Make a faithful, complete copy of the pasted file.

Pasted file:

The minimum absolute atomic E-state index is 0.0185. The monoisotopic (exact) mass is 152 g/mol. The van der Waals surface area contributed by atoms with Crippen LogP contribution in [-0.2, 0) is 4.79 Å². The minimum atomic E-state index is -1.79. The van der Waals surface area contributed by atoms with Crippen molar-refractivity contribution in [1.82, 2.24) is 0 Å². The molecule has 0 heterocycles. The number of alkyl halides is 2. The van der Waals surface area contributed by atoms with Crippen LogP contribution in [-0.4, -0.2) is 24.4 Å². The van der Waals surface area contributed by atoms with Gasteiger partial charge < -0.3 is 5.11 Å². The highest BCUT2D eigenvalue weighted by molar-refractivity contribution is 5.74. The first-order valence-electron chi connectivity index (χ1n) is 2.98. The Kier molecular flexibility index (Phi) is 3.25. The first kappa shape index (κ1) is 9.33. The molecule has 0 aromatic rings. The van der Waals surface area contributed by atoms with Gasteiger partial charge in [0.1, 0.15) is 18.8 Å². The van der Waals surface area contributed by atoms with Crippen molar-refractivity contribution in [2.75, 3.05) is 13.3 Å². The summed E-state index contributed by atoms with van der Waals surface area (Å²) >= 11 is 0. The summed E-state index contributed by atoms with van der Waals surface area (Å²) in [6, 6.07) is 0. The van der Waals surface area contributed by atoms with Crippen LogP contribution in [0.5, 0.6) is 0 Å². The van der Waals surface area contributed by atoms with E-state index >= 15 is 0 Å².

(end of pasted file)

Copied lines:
The minimum absolute atomic E-state index is 0.0185. The monoisotopic (exact) mass is 152 g/mol. The van der Waals surface area contributed by atoms with Crippen LogP contribution in [-0.2, 0) is 4.79 Å². The minimum atomic E-state index is -1.79. The van der Waals surface area contributed by atoms with Crippen molar-refractivity contribution in [1.82, 2.24) is 0 Å². The molecule has 0 heterocycles. The number of alkyl halides is 2. The van der Waals surface area contributed by atoms with Crippen LogP contribution in [-0.4, -0.2) is 24.4 Å². The van der Waals surface area contributed by atoms with Gasteiger partial charge < -0.3 is 5.11 Å². The highest BCUT2D eigenvalue weighted by molar-refractivity contribution is 5.74. The first-order valence-electron chi connectivity index (χ1n) is 2.98. The Kier molecular flexibility index (Phi) is 3.25. The first kappa shape index (κ1) is 9.33. The molecule has 0 aromatic rings. The van der Waals surface area contributed by atoms with Gasteiger partial charge in [0.1, 0.15) is 18.8 Å². The van der Waals surface area contributed by atoms with Crippen molar-refractivity contribution in [2.75, 3.05) is 13.3 Å². The summed E-state index contributed by atoms with van der Waals surface area (Å²) >= 11 is 0. The summed E-state index contributed by atoms with van der Waals surface area (Å²) in [6, 6.07) is 0. The van der Waals surface area contributed by atoms with Crippen LogP contribution in [0.5, 0.6) is 0 Å². The van der Waals surface area contributed by atoms with E-state index >= 15 is 0 Å².